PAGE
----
1. Ice Area:  A neuroma is an inflammation of a nerve, not a "growth to a nerve" or "something wrapped around the nerve".  In fact, pressure to this area by the ground and the metatarsal bones in the area cause it to get inflammed and ultimately enlarged.  As you ice the area or take anti-inflammatory medications (like Motrin, Advil, generic ibuprofen, Aleve or even aspirin), the inflammation will be decreased and the pain slightly improved.  Other anti-inflammatories may include a substance called biofreeze applied to area.
  2. Reduce The Pressure: Pressure is the problem.  This pressure is provided by the ground surfaces and the anatomy of the foot (especially the metatarsal bones on either side of the digital nerve).  Pressure can be reduced to this area be changing shoes, specialized insoles or orthotics, or even simply by the addition of metatarsal pads to the foot or shoes (should be localized behind the ball of the foot to best reduce the pressure). 
  3. Cortisone Shot: Although this step is not always required, it may be necessary to further reduce the swelling and associated pain in the nerve.  Through a simple injection of a localized steriod to the area, the nerve inflammation will be reduced over a 4-6 week period.  Cortisone shots to carry risks, but in this localized use, the risks are usually minimized.  In combination with the above treatments, this is very effective.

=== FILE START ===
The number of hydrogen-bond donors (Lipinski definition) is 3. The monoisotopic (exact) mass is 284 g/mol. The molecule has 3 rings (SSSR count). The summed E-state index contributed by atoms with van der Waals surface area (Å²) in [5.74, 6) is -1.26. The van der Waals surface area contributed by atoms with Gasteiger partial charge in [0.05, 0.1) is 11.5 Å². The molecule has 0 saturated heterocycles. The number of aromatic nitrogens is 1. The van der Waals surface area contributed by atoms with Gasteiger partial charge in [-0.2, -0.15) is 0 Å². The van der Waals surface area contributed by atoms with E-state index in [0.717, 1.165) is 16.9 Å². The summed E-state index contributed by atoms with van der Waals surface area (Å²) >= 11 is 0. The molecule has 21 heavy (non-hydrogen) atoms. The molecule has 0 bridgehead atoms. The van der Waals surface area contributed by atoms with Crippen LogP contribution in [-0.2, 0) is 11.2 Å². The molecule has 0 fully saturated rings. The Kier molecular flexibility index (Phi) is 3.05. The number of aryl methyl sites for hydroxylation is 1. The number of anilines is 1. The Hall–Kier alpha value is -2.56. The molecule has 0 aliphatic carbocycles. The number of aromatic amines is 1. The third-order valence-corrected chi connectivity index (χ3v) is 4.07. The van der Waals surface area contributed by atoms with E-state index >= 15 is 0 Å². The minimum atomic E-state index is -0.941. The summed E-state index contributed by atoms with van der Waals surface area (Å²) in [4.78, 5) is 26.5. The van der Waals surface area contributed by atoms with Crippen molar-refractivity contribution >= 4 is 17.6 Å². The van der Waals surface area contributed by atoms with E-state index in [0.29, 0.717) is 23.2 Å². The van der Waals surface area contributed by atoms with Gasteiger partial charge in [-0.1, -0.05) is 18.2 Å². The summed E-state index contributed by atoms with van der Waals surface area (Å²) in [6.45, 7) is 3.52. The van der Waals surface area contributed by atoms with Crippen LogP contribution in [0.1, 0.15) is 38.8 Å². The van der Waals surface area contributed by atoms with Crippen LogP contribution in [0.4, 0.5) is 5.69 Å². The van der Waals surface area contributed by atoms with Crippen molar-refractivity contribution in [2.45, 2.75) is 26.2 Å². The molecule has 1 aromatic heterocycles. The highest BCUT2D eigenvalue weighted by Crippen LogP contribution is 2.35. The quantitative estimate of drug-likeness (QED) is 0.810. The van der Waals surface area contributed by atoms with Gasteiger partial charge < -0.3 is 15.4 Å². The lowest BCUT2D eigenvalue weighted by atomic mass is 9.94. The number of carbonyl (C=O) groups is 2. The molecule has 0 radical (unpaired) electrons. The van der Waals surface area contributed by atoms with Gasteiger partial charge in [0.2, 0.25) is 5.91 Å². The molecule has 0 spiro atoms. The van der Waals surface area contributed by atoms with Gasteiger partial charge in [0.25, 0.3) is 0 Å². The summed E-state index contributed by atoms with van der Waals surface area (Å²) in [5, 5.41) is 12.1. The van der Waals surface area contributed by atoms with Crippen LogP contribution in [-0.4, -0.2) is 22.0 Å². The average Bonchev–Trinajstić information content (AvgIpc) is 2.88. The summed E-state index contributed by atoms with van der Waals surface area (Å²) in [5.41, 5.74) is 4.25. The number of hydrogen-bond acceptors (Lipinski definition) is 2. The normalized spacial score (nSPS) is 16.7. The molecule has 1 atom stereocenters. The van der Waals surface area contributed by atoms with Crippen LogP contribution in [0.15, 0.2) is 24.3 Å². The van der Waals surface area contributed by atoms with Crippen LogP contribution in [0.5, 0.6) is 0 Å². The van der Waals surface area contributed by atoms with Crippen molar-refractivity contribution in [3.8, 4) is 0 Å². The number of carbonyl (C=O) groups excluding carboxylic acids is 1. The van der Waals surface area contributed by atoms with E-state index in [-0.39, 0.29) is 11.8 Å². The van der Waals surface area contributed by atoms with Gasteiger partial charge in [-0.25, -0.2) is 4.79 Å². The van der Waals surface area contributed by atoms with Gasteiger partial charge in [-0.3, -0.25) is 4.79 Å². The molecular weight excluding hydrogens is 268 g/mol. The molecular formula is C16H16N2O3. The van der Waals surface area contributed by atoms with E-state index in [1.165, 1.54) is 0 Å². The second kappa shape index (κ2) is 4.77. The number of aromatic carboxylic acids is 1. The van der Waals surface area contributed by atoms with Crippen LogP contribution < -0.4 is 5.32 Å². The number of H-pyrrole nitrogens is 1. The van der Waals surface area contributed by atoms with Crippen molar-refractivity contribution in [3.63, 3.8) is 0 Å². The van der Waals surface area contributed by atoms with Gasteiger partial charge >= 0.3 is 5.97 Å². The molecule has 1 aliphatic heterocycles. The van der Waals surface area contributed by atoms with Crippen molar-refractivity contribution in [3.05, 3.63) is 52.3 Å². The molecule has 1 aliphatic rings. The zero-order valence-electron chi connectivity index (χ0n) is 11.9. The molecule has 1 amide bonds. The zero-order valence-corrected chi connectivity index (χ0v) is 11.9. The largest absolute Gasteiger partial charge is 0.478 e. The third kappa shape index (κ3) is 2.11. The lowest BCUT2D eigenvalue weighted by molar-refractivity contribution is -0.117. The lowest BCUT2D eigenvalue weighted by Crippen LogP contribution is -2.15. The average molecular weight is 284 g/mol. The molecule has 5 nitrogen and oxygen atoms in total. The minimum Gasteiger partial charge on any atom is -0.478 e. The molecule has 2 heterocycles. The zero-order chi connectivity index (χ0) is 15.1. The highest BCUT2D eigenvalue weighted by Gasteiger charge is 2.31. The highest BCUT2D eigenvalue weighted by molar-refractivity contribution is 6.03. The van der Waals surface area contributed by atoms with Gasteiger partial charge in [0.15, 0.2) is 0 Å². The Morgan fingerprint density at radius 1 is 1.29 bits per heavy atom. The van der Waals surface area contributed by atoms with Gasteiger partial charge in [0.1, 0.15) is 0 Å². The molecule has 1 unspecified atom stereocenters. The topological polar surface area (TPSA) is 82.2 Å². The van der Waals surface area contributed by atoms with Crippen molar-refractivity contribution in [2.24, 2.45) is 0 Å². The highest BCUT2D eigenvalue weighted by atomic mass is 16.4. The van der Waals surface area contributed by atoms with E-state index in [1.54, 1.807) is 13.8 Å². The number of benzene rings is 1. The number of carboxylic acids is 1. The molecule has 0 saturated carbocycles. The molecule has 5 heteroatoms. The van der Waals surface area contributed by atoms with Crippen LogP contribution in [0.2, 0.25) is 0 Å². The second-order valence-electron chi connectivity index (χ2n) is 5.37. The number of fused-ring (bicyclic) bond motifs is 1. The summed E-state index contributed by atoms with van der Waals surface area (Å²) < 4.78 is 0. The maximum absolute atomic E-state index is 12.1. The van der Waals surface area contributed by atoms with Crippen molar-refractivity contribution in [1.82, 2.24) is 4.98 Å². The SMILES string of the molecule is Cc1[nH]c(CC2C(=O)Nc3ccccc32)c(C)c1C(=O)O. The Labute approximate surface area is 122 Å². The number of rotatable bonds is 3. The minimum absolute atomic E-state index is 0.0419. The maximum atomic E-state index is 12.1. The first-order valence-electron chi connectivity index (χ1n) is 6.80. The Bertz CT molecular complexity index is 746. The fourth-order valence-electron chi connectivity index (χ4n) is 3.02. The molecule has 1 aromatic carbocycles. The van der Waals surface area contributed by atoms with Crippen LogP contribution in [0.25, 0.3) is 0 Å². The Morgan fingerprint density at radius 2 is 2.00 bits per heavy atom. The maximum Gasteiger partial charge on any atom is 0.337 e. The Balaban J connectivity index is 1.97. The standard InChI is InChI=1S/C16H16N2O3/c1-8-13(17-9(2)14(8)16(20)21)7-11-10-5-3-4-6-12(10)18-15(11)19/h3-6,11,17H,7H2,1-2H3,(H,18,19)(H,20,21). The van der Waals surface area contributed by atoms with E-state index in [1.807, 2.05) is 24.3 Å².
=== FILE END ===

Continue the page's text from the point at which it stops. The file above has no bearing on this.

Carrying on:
In most cases the above treatments will reduce or eliminate the nerve pain created by the Neuroma.  Other options are still available, however, including neuroma surgery.  This is often last resort, but includes resection of the involved nerve and usually complete resolution of the pain to this area.  If the above treatments fail to improve your discomfort, discussion of surgery including the risks and associated benefits should be undertaken.  You don't need to continue to suffer with your pain.

Brandt R Gibson, DPM
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Podiatrist, Neuropathy Doctor, Father of 11 and Founder of Mountain West Foot & Ankle Institute